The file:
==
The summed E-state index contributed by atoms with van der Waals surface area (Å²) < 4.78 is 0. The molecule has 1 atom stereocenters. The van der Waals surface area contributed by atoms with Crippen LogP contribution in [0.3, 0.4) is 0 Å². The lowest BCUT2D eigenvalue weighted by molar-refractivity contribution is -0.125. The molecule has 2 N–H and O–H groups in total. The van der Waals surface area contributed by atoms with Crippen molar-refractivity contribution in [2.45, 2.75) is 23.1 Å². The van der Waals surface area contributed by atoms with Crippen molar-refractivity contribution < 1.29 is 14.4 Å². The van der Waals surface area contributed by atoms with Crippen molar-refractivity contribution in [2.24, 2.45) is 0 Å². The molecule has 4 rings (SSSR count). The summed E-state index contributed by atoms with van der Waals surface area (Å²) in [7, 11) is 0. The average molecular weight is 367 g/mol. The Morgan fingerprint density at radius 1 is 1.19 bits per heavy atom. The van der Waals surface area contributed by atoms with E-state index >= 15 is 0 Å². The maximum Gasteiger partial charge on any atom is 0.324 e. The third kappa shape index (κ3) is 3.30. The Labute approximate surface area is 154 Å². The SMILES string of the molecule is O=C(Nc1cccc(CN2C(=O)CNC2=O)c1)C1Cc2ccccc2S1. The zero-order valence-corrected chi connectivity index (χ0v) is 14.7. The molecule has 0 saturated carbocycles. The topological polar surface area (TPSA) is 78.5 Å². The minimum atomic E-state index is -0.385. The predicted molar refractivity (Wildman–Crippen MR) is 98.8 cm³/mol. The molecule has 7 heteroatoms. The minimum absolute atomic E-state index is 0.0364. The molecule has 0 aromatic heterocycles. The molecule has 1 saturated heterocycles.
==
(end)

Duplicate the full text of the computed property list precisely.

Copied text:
The summed E-state index contributed by atoms with van der Waals surface area (Å²) < 4.78 is 0. The molecule has 1 atom stereocenters. The van der Waals surface area contributed by atoms with Crippen LogP contribution in [0.3, 0.4) is 0 Å². The lowest BCUT2D eigenvalue weighted by molar-refractivity contribution is -0.125. The molecule has 2 N–H and O–H groups in total. The van der Waals surface area contributed by atoms with Crippen molar-refractivity contribution in [2.45, 2.75) is 23.1 Å². The van der Waals surface area contributed by atoms with Crippen molar-refractivity contribution < 1.29 is 14.4 Å². The van der Waals surface area contributed by atoms with Crippen molar-refractivity contribution in [2.24, 2.45) is 0 Å². The molecule has 4 rings (SSSR count). The summed E-state index contributed by atoms with van der Waals surface area (Å²) in [7, 11) is 0. The average molecular weight is 367 g/mol. The Morgan fingerprint density at radius 1 is 1.19 bits per heavy atom. The van der Waals surface area contributed by atoms with E-state index >= 15 is 0 Å². The maximum Gasteiger partial charge on any atom is 0.324 e. The third kappa shape index (κ3) is 3.30. The Labute approximate surface area is 154 Å². The SMILES string of the molecule is O=C(Nc1cccc(CN2C(=O)CNC2=O)c1)C1Cc2ccccc2S1. The zero-order valence-corrected chi connectivity index (χ0v) is 14.7. The molecule has 0 saturated carbocycles. The topological polar surface area (TPSA) is 78.5 Å². The minimum atomic E-state index is -0.385. The predicted molar refractivity (Wildman–Crippen MR) is 98.8 cm³/mol. The molecule has 7 heteroatoms. The minimum absolute atomic E-state index is 0.0364. The molecule has 0 aromatic heterocycles. The molecule has 1 saturated heterocycles.